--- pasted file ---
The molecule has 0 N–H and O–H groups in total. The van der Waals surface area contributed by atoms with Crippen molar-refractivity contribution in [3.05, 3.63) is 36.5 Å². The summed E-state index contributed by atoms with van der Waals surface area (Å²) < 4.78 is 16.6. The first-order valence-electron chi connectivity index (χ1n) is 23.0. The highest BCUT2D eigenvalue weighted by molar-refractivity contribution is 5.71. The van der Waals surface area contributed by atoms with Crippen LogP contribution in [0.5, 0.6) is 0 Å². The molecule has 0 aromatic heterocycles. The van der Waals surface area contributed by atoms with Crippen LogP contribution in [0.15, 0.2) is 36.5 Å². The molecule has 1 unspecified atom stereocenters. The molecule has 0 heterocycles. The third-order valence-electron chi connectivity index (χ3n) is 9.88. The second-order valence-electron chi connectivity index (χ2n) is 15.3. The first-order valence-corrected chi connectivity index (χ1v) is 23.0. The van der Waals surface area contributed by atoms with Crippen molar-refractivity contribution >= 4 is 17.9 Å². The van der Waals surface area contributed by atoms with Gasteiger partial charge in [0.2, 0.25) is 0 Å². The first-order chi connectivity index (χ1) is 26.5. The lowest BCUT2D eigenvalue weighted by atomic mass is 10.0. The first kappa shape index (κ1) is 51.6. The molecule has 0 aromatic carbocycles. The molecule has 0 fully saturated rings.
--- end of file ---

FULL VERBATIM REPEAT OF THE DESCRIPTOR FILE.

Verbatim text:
The molecule has 0 N–H and O–H groups in total. The van der Waals surface area contributed by atoms with Crippen molar-refractivity contribution in [3.05, 3.63) is 36.5 Å². The summed E-state index contributed by atoms with van der Waals surface area (Å²) < 4.78 is 16.6. The first-order valence-electron chi connectivity index (χ1n) is 23.0. The highest BCUT2D eigenvalue weighted by molar-refractivity contribution is 5.71. The van der Waals surface area contributed by atoms with Crippen LogP contribution in [0.5, 0.6) is 0 Å². The molecule has 0 aromatic heterocycles. The van der Waals surface area contributed by atoms with Crippen LogP contribution in [0.15, 0.2) is 36.5 Å². The molecule has 1 unspecified atom stereocenters. The molecule has 0 heterocycles. The third-order valence-electron chi connectivity index (χ3n) is 9.88. The second-order valence-electron chi connectivity index (χ2n) is 15.3. The first-order valence-corrected chi connectivity index (χ1v) is 23.0. The van der Waals surface area contributed by atoms with Crippen molar-refractivity contribution >= 4 is 17.9 Å². The van der Waals surface area contributed by atoms with Gasteiger partial charge in [0.2, 0.25) is 0 Å². The first-order chi connectivity index (χ1) is 26.5. The lowest BCUT2D eigenvalue weighted by atomic mass is 10.0. The first kappa shape index (κ1) is 51.6. The molecule has 0 aromatic carbocycles. The molecule has 0 fully saturated rings.